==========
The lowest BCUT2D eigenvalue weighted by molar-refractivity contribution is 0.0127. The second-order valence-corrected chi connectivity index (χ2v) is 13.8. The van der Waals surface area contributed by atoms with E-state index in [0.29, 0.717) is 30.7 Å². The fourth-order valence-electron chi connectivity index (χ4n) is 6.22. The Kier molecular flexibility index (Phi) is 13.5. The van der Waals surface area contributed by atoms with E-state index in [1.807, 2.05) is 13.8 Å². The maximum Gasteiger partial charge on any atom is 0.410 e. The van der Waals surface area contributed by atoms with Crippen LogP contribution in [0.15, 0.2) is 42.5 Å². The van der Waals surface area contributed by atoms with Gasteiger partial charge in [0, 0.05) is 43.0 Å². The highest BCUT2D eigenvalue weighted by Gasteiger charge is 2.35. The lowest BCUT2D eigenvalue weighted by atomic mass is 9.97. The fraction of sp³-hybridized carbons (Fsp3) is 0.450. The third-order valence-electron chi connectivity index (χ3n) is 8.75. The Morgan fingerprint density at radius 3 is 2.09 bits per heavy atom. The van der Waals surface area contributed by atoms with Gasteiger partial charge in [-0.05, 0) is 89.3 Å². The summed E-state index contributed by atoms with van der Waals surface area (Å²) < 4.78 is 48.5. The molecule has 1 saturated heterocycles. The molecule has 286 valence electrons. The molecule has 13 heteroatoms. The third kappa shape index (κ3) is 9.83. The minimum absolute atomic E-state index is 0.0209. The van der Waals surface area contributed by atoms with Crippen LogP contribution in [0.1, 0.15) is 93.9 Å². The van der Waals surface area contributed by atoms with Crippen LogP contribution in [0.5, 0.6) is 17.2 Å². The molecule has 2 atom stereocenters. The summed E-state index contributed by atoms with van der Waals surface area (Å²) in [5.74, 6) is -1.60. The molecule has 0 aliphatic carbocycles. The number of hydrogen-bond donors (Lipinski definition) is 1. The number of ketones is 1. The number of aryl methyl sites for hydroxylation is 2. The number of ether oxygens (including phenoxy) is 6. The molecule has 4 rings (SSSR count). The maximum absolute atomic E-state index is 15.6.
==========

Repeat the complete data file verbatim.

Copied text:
The lowest BCUT2D eigenvalue weighted by molar-refractivity contribution is 0.0127. The second-order valence-corrected chi connectivity index (χ2v) is 13.8. The van der Waals surface area contributed by atoms with E-state index in [0.29, 0.717) is 30.7 Å². The fourth-order valence-electron chi connectivity index (χ4n) is 6.22. The Kier molecular flexibility index (Phi) is 13.5. The van der Waals surface area contributed by atoms with E-state index in [1.807, 2.05) is 13.8 Å². The maximum Gasteiger partial charge on any atom is 0.410 e. The van der Waals surface area contributed by atoms with Crippen LogP contribution in [0.15, 0.2) is 42.5 Å². The van der Waals surface area contributed by atoms with Gasteiger partial charge in [0, 0.05) is 43.0 Å². The highest BCUT2D eigenvalue weighted by Gasteiger charge is 2.35. The lowest BCUT2D eigenvalue weighted by atomic mass is 9.97. The fraction of sp³-hybridized carbons (Fsp3) is 0.450. The third-order valence-electron chi connectivity index (χ3n) is 8.75. The Morgan fingerprint density at radius 3 is 2.09 bits per heavy atom. The van der Waals surface area contributed by atoms with Gasteiger partial charge in [-0.05, 0) is 89.3 Å². The summed E-state index contributed by atoms with van der Waals surface area (Å²) < 4.78 is 48.5. The molecule has 1 saturated heterocycles. The molecule has 286 valence electrons. The molecule has 13 heteroatoms. The third kappa shape index (κ3) is 9.83. The minimum absolute atomic E-state index is 0.0209. The van der Waals surface area contributed by atoms with Crippen LogP contribution in [0.1, 0.15) is 93.9 Å². The van der Waals surface area contributed by atoms with Crippen LogP contribution in [0.5, 0.6) is 17.2 Å². The molecule has 2 atom stereocenters. The summed E-state index contributed by atoms with van der Waals surface area (Å²) in [5.74, 6) is -1.60. The molecule has 0 aliphatic carbocycles. The number of hydrogen-bond donors (Lipinski definition) is 1. The number of ketones is 1. The number of aryl methyl sites for hydroxylation is 2. The number of ether oxygens (including phenoxy) is 6. The molecule has 4 rings (SSSR count). The maximum absolute atomic E-state index is 15.6.